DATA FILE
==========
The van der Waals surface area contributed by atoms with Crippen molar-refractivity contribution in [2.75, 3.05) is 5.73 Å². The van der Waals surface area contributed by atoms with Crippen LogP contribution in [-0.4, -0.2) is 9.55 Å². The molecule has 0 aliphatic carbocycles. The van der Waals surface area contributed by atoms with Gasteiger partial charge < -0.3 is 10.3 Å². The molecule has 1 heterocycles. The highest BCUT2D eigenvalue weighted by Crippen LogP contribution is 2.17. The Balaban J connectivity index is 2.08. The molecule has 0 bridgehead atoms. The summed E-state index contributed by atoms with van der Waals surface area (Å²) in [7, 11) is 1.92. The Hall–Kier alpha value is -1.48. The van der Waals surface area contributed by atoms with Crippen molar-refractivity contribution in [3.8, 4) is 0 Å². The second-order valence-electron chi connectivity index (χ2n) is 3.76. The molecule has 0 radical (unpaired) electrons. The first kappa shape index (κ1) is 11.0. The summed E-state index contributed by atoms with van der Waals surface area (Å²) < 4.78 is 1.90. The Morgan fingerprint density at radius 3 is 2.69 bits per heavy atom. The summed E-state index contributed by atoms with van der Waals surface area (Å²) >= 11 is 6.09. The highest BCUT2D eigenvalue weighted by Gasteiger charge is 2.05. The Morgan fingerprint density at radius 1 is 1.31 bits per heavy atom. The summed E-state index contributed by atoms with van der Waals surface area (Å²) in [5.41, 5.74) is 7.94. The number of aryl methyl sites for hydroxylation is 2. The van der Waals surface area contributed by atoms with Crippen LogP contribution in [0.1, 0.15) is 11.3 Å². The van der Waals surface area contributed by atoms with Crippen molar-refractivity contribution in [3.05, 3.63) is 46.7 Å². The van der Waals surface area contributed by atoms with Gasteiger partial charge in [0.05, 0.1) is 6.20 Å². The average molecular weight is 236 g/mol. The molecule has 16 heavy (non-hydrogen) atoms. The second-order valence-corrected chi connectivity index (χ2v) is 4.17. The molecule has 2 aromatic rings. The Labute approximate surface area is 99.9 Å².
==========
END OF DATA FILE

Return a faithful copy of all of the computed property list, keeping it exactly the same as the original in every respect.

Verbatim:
The van der Waals surface area contributed by atoms with Crippen molar-refractivity contribution in [2.75, 3.05) is 5.73 Å². The van der Waals surface area contributed by atoms with Crippen LogP contribution in [-0.4, -0.2) is 9.55 Å². The molecule has 0 aliphatic carbocycles. The van der Waals surface area contributed by atoms with Gasteiger partial charge < -0.3 is 10.3 Å². The molecule has 1 heterocycles. The highest BCUT2D eigenvalue weighted by Crippen LogP contribution is 2.17. The Balaban J connectivity index is 2.08. The molecule has 0 bridgehead atoms. The summed E-state index contributed by atoms with van der Waals surface area (Å²) in [7, 11) is 1.92. The Hall–Kier alpha value is -1.48. The van der Waals surface area contributed by atoms with Crippen molar-refractivity contribution in [3.8, 4) is 0 Å². The second-order valence-electron chi connectivity index (χ2n) is 3.76. The molecule has 0 radical (unpaired) electrons. The first kappa shape index (κ1) is 11.0. The summed E-state index contributed by atoms with van der Waals surface area (Å²) < 4.78 is 1.90. The Morgan fingerprint density at radius 3 is 2.69 bits per heavy atom. The summed E-state index contributed by atoms with van der Waals surface area (Å²) >= 11 is 6.09. The highest BCUT2D eigenvalue weighted by Gasteiger charge is 2.05. The Morgan fingerprint density at radius 1 is 1.31 bits per heavy atom. The summed E-state index contributed by atoms with van der Waals surface area (Å²) in [5.41, 5.74) is 7.94. The number of aryl methyl sites for hydroxylation is 2. The van der Waals surface area contributed by atoms with Crippen LogP contribution in [0.1, 0.15) is 11.3 Å². The van der Waals surface area contributed by atoms with Crippen molar-refractivity contribution in [3.05, 3.63) is 46.7 Å². The van der Waals surface area contributed by atoms with Gasteiger partial charge in [0.05, 0.1) is 6.20 Å². The average molecular weight is 236 g/mol. The molecule has 16 heavy (non-hydrogen) atoms. The second-order valence-corrected chi connectivity index (χ2v) is 4.17. The molecule has 2 aromatic rings. The Labute approximate surface area is 99.9 Å².